Attempts to regulate capitalistic forces impacting the public interest go back a ways--think Civil War and earlier. If we think like a paleontologist examining a rock formation--the marker of interest would definitely identify the advent of the railroad and The Granger Laws as an important discovery.
In regard to rate setting, the Granger cases were argued before the Supreme Court in 1876 and 1877. Railroad companies were in the habit of charging preferential freight rates and storage rates to their larger customers. The Supreme Court declared that railroads were businesses "affected with a public interest" and as such, "must submit to be controlled by the public for the common good".
Laws were written to protect the consumer or public from discriminatory rates establishing a precedent for private businesses that served the public interest. What protection are we granted from Pay for Delay Laws that allow pharmaceutical companies to delay access to generic drugs--as just one example.
You can see parallels between the escalating costs of healthcare where profit leads the debate. We lose much when we fail to reflect on history and potential solutions for the long-term.
The Interstate Commerce Act of 1887 was made law with the support of both major political parties and of pressure groups in all regions of the country. The main provisions of the law, all of which applied only to railroads, were these:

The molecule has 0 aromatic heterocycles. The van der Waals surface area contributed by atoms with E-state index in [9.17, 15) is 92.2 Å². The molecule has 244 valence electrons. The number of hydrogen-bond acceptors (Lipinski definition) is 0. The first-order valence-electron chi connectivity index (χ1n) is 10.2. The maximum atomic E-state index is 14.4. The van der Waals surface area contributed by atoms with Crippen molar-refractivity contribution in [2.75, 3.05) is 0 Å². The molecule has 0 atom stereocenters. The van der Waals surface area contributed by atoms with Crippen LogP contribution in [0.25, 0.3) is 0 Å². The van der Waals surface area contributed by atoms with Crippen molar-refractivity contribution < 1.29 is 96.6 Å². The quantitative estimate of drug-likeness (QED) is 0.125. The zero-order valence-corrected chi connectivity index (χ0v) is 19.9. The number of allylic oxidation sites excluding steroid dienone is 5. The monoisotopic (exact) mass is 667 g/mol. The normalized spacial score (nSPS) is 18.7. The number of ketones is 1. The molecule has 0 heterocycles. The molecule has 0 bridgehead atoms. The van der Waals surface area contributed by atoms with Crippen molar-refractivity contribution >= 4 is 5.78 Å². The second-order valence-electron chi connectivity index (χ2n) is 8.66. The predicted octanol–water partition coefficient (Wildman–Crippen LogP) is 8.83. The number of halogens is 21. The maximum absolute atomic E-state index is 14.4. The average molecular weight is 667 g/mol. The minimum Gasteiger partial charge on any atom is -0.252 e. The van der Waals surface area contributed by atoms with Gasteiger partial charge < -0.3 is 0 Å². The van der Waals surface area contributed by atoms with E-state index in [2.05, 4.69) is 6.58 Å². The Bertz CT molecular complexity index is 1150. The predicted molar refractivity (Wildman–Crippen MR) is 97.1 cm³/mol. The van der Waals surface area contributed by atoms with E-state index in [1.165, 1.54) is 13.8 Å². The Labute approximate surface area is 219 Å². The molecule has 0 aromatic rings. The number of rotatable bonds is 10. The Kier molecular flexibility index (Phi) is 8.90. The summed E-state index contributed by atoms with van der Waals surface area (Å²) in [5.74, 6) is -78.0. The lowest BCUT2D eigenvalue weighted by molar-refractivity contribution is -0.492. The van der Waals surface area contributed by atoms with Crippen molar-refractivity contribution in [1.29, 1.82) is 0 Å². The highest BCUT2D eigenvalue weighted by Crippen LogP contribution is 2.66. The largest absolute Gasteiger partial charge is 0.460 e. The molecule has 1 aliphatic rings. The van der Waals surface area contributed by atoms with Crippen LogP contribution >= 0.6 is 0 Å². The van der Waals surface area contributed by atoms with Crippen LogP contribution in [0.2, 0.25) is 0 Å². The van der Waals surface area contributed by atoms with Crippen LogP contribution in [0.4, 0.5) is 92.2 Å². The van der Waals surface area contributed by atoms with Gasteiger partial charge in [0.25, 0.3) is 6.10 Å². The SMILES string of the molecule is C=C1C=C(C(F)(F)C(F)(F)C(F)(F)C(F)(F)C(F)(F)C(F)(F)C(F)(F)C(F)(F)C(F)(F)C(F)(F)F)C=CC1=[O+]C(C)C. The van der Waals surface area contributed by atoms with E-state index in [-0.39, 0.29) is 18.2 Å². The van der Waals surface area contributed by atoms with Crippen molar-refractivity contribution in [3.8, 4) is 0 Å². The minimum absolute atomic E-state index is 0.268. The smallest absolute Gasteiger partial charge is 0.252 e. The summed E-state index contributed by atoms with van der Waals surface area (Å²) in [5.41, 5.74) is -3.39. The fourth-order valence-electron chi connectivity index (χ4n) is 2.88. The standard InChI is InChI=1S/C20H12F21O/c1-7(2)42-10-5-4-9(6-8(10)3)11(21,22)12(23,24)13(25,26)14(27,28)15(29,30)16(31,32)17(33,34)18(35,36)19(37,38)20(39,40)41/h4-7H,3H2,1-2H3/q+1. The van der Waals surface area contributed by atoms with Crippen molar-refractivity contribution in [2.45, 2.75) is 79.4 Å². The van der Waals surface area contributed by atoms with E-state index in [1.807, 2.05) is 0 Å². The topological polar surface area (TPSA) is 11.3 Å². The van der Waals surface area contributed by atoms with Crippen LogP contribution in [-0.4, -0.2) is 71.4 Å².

There is a long rich history of establishing public interest and allowing the federal government to come to the aid of the public even when dealing in the corporate or private enterprise framework. How long will the public be subjected to capitalistic "whatever the market will bear" pricing of their health and ultimately their quality of life? Perhaps what we need is a "lightbulb moment".
"The public utility idea is one that has worked before," I said. My grandmother lives in the middle of nowhere. Do you think the power company wanted to run powerlines out to her house? Do you know how much it cost for them to put electricity in rural America?
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In a world of "evidence-based" medicine I am a bigger fan of practice-based evidence.
Remember the quote by Upton Sinclair...
“It is difficult to get a man to understand something, when his salary depends upon his not understanding it!”